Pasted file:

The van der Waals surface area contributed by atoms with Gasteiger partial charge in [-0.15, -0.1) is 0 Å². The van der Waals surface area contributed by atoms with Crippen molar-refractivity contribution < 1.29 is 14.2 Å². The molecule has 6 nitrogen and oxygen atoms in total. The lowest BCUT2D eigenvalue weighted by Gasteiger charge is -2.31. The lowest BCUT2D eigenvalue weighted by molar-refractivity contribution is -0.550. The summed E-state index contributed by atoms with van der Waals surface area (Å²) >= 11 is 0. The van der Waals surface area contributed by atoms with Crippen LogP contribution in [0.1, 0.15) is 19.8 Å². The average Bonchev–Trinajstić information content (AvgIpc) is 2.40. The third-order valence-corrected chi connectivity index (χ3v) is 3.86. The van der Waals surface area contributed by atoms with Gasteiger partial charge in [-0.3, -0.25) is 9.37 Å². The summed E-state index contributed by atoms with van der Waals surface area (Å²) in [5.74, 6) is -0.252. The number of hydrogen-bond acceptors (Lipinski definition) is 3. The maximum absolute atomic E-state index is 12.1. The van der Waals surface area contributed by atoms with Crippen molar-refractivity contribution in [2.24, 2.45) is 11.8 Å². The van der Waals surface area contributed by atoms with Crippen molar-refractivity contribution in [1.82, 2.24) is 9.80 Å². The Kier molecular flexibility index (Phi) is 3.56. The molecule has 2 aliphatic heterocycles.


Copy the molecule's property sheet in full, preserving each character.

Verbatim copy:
The van der Waals surface area contributed by atoms with Gasteiger partial charge in [-0.15, -0.1) is 0 Å². The van der Waals surface area contributed by atoms with Crippen molar-refractivity contribution < 1.29 is 14.2 Å². The molecule has 6 nitrogen and oxygen atoms in total. The lowest BCUT2D eigenvalue weighted by Gasteiger charge is -2.31. The lowest BCUT2D eigenvalue weighted by molar-refractivity contribution is -0.550. The summed E-state index contributed by atoms with van der Waals surface area (Å²) >= 11 is 0. The van der Waals surface area contributed by atoms with Crippen LogP contribution in [0.1, 0.15) is 19.8 Å². The average Bonchev–Trinajstić information content (AvgIpc) is 2.40. The third-order valence-corrected chi connectivity index (χ3v) is 3.86. The van der Waals surface area contributed by atoms with Gasteiger partial charge in [-0.3, -0.25) is 9.37 Å². The summed E-state index contributed by atoms with van der Waals surface area (Å²) in [5.74, 6) is -0.252. The number of hydrogen-bond acceptors (Lipinski definition) is 3. The maximum absolute atomic E-state index is 12.1. The van der Waals surface area contributed by atoms with Crippen molar-refractivity contribution in [2.24, 2.45) is 11.8 Å². The van der Waals surface area contributed by atoms with Crippen molar-refractivity contribution in [1.82, 2.24) is 9.80 Å². The Kier molecular flexibility index (Phi) is 3.56. The molecule has 2 aliphatic heterocycles.